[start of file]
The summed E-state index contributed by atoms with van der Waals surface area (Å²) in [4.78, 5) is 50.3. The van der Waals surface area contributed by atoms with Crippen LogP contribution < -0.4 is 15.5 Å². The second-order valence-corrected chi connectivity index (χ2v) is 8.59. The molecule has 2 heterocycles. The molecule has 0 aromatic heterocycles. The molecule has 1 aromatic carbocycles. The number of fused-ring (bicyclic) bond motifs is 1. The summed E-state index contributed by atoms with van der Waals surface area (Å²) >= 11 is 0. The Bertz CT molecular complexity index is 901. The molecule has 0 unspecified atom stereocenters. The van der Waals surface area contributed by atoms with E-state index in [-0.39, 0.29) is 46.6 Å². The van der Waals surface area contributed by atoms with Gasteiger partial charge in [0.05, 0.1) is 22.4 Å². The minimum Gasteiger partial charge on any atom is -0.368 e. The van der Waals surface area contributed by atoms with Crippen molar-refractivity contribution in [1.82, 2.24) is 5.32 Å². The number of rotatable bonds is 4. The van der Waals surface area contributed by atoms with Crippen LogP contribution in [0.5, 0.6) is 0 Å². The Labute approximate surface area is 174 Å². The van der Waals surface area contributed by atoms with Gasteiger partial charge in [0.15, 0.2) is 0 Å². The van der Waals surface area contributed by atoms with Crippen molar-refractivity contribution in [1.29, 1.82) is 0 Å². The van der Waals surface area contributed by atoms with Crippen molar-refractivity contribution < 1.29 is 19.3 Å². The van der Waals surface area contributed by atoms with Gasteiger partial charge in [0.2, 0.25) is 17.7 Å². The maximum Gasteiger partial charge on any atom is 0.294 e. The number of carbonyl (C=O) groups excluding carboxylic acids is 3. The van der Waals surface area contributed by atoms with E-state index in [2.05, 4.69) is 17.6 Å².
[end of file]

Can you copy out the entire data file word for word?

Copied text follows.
The summed E-state index contributed by atoms with van der Waals surface area (Å²) in [4.78, 5) is 50.3. The van der Waals surface area contributed by atoms with Crippen LogP contribution < -0.4 is 15.5 Å². The second-order valence-corrected chi connectivity index (χ2v) is 8.59. The molecule has 2 heterocycles. The molecule has 0 aromatic heterocycles. The molecule has 1 aromatic carbocycles. The number of fused-ring (bicyclic) bond motifs is 1. The summed E-state index contributed by atoms with van der Waals surface area (Å²) >= 11 is 0. The Bertz CT molecular complexity index is 901. The molecule has 0 unspecified atom stereocenters. The van der Waals surface area contributed by atoms with E-state index in [-0.39, 0.29) is 46.6 Å². The van der Waals surface area contributed by atoms with Gasteiger partial charge in [0.05, 0.1) is 22.4 Å². The minimum Gasteiger partial charge on any atom is -0.368 e. The van der Waals surface area contributed by atoms with Crippen molar-refractivity contribution in [1.82, 2.24) is 5.32 Å². The number of rotatable bonds is 4. The van der Waals surface area contributed by atoms with Crippen LogP contribution in [0.5, 0.6) is 0 Å². The Labute approximate surface area is 174 Å². The van der Waals surface area contributed by atoms with Gasteiger partial charge in [0.15, 0.2) is 0 Å². The van der Waals surface area contributed by atoms with Crippen molar-refractivity contribution in [1.29, 1.82) is 0 Å². The van der Waals surface area contributed by atoms with Crippen molar-refractivity contribution < 1.29 is 19.3 Å². The van der Waals surface area contributed by atoms with Gasteiger partial charge in [0.2, 0.25) is 17.7 Å². The maximum Gasteiger partial charge on any atom is 0.294 e. The number of carbonyl (C=O) groups excluding carboxylic acids is 3. The van der Waals surface area contributed by atoms with E-state index in [2.05, 4.69) is 17.6 Å².